In 2011, after media coverage of a string of teen suicides across the country and a report that New Jersey's school bullying rates were higher than the national average, the State passed the Anti-Bullying Bill of Rights Act, which reformed its prior-and notably weaker- 2002 legislation. The Act, which defines bullying as the creation of "a hostile environment," extends to all bullied students whether or not they belong to a constitutionally protected class (such as being a racial or religious minority), and applies to bullying behavior that takes place at or near a school, on school buses, and online.
Besides making anti-bullying and suicide prevention training and resources readily available (with an anti-bullying specialist present at each school), the law creates a mandatory bullying reporting deadline, grades each school on its safety measures, and requires that all schools create anti-bullying rules and procedures. While the Act is one of the strongest anti-bullying laws in the country, it cannot help students taught at private schools.
Unfortunately, for those students, bullying prevention isn't always a top priority. Studies by the National Center for Education Statistics have reported that bullying at private schools occur less frequently, thanks to the smaller student-teacher ratio and access to greater funds. But for those students who are bullied, where they go to school largely determines if there will be help. Anti-bullying measures implemented at private schools vary greatly in detail and scope. Many model their rules on the state's standards, with some mirroring the Act's language in whole. Others, however, aren't so forthcoming with information to parents (which is sometimes due to a lack of reported bullying or a desire to hide the less-savory aspects of school maintenance from prospective parents). When bullying occurs at private schools with less-than-acceptable anti-bullying policies, parents can feel as powerless as their child.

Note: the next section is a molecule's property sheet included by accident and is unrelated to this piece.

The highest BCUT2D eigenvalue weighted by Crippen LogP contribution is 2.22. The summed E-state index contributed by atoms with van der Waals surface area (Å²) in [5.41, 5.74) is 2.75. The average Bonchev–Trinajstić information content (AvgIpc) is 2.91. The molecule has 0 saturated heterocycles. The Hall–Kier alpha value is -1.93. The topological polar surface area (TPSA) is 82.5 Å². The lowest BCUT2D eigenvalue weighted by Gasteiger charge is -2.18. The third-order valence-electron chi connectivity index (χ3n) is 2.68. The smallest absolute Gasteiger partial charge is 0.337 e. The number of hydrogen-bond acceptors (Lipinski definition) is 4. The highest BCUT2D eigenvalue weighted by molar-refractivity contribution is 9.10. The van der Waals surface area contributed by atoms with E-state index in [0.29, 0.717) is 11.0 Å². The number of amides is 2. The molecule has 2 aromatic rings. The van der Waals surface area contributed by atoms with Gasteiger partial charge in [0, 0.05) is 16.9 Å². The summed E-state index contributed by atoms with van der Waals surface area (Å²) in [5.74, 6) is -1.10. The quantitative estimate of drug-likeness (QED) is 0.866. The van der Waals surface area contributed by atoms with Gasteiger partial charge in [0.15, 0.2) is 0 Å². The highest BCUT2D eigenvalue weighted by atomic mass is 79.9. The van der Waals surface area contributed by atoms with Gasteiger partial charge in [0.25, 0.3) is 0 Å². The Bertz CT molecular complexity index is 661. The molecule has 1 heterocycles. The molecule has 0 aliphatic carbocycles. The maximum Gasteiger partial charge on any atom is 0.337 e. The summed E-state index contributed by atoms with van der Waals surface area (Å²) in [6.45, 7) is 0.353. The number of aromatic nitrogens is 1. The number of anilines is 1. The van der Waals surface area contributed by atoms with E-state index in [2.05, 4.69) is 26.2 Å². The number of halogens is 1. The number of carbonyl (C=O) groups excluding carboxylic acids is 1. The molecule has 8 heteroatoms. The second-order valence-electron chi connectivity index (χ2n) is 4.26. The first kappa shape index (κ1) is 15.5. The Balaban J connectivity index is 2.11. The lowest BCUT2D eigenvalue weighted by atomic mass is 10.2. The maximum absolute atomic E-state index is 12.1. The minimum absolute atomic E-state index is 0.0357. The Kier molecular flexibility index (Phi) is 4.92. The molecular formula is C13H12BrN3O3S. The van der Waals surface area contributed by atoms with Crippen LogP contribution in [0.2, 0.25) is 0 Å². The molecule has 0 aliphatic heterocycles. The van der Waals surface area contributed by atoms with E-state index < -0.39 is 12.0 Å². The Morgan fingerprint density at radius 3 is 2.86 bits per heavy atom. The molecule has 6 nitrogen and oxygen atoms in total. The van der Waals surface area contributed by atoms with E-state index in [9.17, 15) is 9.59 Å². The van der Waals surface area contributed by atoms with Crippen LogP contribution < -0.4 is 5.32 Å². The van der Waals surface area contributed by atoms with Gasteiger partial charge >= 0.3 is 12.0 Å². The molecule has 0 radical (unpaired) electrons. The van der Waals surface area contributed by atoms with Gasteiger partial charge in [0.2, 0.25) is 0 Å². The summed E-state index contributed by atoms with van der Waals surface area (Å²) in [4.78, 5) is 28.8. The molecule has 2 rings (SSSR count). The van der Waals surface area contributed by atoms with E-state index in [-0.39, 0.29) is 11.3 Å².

Because private schools aren't technically bound by the Act, failure to meet its requirements doesn't lead to a legal claim. On the other hand, if a school has an anti-bullying policy in place and fails to meet its own standards, then parents may have a claim for breach of contract. If parents and students are required to sign a contract with the school agreeing not to participate in harassment or intimidation, a breach of contract claim based on failure to punish the bully (as per the school's policies) may also exist. Additionally, private schools can be held liable for discrimination if the school fails to provide adequate measures of addressing bullied students under a protected class (for example, physical or emotional handicap). While these remedies are clearly not as satisfactory as those in place for public schools, concerned parents can preemptively exert pressure for schools to create more robust anti-bullying policies by raising their voices-and using what's in their wallets. Loree Varella, Rutgers School of Law Newark candidate for a JD degree in May 2016 collaborated on this blog. She is Associate Editor of the Rutgers Computer and Technology Law Journal and Managing Research Editor of that publication.